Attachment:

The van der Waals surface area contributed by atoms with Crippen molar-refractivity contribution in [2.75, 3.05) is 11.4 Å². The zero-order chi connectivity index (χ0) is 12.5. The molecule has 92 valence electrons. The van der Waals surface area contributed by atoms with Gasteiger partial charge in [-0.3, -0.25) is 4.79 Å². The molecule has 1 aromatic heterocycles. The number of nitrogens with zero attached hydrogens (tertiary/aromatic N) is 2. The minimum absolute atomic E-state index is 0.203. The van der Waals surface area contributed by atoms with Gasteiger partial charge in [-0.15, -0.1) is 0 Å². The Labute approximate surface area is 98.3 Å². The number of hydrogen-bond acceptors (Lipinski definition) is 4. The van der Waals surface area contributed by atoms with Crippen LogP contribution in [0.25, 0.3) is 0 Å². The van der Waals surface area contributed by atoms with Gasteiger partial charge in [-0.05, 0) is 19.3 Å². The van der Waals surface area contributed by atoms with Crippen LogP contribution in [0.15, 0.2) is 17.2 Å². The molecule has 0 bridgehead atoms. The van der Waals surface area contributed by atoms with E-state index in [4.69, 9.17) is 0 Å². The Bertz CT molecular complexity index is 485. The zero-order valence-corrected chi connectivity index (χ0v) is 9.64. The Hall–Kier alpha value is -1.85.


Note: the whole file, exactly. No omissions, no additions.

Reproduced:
The van der Waals surface area contributed by atoms with Crippen molar-refractivity contribution in [2.75, 3.05) is 11.4 Å². The zero-order chi connectivity index (χ0) is 12.5. The molecule has 92 valence electrons. The van der Waals surface area contributed by atoms with Gasteiger partial charge in [-0.3, -0.25) is 4.79 Å². The molecule has 1 aromatic heterocycles. The number of nitrogens with zero attached hydrogens (tertiary/aromatic N) is 2. The minimum absolute atomic E-state index is 0.203. The van der Waals surface area contributed by atoms with Gasteiger partial charge in [-0.15, -0.1) is 0 Å². The Labute approximate surface area is 98.3 Å². The number of hydrogen-bond acceptors (Lipinski definition) is 4. The van der Waals surface area contributed by atoms with Crippen LogP contribution in [0.25, 0.3) is 0 Å². The van der Waals surface area contributed by atoms with Gasteiger partial charge in [-0.05, 0) is 19.3 Å². The van der Waals surface area contributed by atoms with Crippen LogP contribution in [0.15, 0.2) is 17.2 Å². The molecule has 0 bridgehead atoms. The van der Waals surface area contributed by atoms with E-state index in [4.69, 9.17) is 0 Å². The Bertz CT molecular complexity index is 485. The zero-order valence-corrected chi connectivity index (χ0v) is 9.64. The Hall–Kier alpha value is -1.85.